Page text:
Rhode Island Medical Imaging

To make an appointment, call 401-432-2400

For questions about your copay, deductible or cost, call 401-427-7820

Mammography FAQS

Q: Is it going to hurt?

A: Compression of the breasts is necessary for a good mammogram. It allows the radiologist, the doctor who reads the mammogram, to see the normal breast tissue better and to detect an abnormality. Compression also lowers the radiation dose to the breasts. Women who have very tender breasts may experience discomfort. To reduce this discomfort, schedule your mammogram one week after your period when the breasts are typically not as tender.

Q: Why do I need additional views?

A: Frequently the four standard views are adequate. However, it is common for the technologist to perform additional views if an area of tissue is not well seen on the standard views. In addition, the radiologist may request extra views to clarify an area of density or calcification seen on the standard views.

Q: Why shouldn’t I wear any deodorant?

A: Some ingredients in deodorant can simulate calcifications in the breasts. When calcifications are seen on a mammogram, additional mammogram pictures are required to better visualize them. Thus, deodorant may cause you to have additional unnecessary pictures.

Q: Can I have an ultrasound instead of a mammogram?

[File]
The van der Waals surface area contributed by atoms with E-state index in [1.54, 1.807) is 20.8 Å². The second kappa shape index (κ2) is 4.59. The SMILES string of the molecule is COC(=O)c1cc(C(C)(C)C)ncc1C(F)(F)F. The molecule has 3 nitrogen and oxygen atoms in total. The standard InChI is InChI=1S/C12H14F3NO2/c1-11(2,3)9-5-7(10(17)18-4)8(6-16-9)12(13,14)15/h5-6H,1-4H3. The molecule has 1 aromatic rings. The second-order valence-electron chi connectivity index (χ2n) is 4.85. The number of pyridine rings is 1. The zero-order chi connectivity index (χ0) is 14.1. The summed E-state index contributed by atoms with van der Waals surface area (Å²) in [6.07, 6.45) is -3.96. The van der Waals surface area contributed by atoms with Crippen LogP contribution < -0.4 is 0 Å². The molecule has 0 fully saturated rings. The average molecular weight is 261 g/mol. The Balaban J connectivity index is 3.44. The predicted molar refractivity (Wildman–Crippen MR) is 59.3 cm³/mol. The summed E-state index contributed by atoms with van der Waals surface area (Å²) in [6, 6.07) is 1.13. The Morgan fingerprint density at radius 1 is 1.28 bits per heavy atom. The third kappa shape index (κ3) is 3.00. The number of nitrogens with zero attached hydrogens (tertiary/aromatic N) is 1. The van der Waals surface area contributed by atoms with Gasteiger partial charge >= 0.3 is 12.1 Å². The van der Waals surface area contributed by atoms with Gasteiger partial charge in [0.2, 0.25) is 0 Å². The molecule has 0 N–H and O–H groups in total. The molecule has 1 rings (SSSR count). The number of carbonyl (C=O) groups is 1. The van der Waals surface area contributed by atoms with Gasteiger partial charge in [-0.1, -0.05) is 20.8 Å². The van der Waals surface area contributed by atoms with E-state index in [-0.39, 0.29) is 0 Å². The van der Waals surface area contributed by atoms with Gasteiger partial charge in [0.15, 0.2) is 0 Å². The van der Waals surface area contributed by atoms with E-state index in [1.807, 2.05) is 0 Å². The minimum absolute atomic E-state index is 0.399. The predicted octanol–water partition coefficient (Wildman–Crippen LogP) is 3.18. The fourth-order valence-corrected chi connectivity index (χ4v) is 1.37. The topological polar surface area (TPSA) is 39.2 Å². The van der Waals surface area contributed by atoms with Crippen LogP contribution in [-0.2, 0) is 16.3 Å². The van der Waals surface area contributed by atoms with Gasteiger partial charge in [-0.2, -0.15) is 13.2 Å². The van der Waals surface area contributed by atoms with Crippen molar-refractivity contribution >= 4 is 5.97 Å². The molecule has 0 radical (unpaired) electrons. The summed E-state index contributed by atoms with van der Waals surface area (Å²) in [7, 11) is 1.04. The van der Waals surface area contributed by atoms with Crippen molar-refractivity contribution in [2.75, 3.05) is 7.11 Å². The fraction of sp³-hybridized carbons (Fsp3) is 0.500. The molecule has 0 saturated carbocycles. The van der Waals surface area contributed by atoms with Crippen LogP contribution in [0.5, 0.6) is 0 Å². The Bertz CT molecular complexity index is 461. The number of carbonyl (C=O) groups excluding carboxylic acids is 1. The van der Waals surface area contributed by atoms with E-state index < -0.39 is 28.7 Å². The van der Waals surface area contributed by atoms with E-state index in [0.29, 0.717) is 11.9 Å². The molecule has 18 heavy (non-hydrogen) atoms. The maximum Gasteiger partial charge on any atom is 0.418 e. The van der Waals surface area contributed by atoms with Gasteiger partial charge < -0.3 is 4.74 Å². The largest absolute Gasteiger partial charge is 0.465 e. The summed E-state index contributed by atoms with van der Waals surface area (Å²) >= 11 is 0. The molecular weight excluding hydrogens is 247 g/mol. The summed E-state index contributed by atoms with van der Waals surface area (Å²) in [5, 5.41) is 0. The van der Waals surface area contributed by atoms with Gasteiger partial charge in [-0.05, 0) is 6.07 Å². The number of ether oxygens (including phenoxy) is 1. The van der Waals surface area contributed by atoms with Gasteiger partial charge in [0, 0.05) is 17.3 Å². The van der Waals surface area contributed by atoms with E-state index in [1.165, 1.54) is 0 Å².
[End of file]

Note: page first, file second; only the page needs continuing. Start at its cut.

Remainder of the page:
A: Mammography is the best test to evaluate the entire breast. Ultrasound is used as a "problem solver" to further evaluate an abnormality seen on a mammogram or a lump felt by the patient or physician.

Q: I have had many negative mammograms in the past. Is it necessary to keep having them?

A: Since the risk of breast cancer increases with age, it is important to keep having mammograms. If a cancer is found, it is best to find it early when the chance for a cure is highest. Studies have shown that a mammogram every year is the best test we have to catch breast cancer early.

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Latest News & Updates
Lung cancer expo highlights latest research, reinforces need for funding
Posted: 11.28.17

Despite lung cancer causing the most fatalities of any cancer in the United States, funding for lung cancer research has not drastically improved for many years. The American Lung Association drove home this message and other insights during the Lung Force Expo at the Crowne Plaza Hotel on November 8, 2017.

Rhode Island Medical Imaging Makes Donation to Help Expand Access to Breast Screening and Follow-up
Posted: 11.28.17

On behalf of the Rhode Island Department of Health (RIDOH)’s Women’s Cancer Screening Program (WCSP), Governor Gina M. Raimondo accepted a $10,000 check today from Rhode Island Medical Imaging to expand financial assistance for access to breast screening and follow-up services for low-income women in Rhode Island.